So true but you'll get slammed for saying that here.
#9
29 Posts
Joined Jan 2012
Originally posted by LHT28
You do not say what Cat you are in
But if you are added to your parents reservation & your Cat is allowed 1 reservation in each restaurant then yes you have used your quota

You could ask once onboard to get a seating with your parents if space permits

I found the GDR to be fine sometimes it was a little slow but we did not mind as we were not in a hurry
Thanks for the suggestion, we have 2 cabins B2 and B4 and my parents are in OC. Since so many posts have gone on and on about the 4 specialty restaurants we wanted to maximize our dining experience at the 4. This is our first time on O and we are all very excited!
#10
Waynesville, NC
618 Posts
Joined Jun 2010
We are recently off Marina and an OC level. We asked if traveling companions could be added to our remaining specialty reservations. Contrary to the suggestions above, we were advised O's policy is strictly on an as available basis processed through the normal request channel if the other category had used their alloted guarantees. No additional consideration.
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#11
Stamford, CT, USA
6,070 Posts
Joined Feb 2002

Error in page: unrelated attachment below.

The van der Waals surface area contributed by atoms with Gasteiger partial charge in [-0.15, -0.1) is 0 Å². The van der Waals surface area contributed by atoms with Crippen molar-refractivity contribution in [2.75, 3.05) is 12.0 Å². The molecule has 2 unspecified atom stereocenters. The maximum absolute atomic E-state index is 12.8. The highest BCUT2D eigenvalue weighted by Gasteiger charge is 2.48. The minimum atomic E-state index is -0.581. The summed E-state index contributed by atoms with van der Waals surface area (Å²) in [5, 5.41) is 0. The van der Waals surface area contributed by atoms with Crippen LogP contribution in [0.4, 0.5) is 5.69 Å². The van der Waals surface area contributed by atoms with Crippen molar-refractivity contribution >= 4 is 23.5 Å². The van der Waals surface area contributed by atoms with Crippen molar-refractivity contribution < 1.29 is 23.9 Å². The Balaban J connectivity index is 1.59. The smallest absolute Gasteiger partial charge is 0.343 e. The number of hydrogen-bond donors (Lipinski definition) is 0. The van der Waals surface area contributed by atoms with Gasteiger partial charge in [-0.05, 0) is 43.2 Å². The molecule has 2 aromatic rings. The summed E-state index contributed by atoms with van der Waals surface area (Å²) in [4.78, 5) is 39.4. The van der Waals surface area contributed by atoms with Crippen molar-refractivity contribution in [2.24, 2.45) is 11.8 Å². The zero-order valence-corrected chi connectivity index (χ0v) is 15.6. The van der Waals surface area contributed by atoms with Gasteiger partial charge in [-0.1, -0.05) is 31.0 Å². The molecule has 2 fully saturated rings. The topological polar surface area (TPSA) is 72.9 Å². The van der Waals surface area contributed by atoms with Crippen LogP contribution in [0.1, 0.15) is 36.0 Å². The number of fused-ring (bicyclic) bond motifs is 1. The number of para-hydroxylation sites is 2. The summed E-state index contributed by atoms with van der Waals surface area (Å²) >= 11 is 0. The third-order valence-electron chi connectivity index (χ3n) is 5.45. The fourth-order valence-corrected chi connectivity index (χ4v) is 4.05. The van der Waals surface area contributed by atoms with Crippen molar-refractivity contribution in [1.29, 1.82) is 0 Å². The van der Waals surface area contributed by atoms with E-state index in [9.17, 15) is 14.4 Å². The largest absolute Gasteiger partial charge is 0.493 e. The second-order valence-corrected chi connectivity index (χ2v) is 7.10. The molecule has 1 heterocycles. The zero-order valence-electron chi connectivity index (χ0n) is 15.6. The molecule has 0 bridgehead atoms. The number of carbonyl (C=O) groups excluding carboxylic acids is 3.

Originally posted by Goldmann
We are recently off Marina and an OC level. We asked if traveling companions could be added to our remaining specialty reservations. Contrary to the suggestions above, we were advised O's policy is strictly on an as available basis processed through the normal request channel if the other category had used their alloted guarantees. No additional consideration.
Of course that has to be the official policy, if only to keep the Suite Guests from being hectored.

Tipping a maître d' in order to get a good table isn't in the rule book either, but one learns to do what works
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#12
Montreal, Quebec
865 Posts
Joined Sep 2008
[quote=JimandStan;33595187]Of course that has to be the official policy, if only to keep the Suite Guests from being hectored.

Tipping a maître d' in order to get a good table isn't in the rule book either, but one learns to do what works [/quote
We prefer to dine earlier than later (6:30ish) and also prefer a table for two.
On our past O cruises we were given tables in a variety of locations....noticing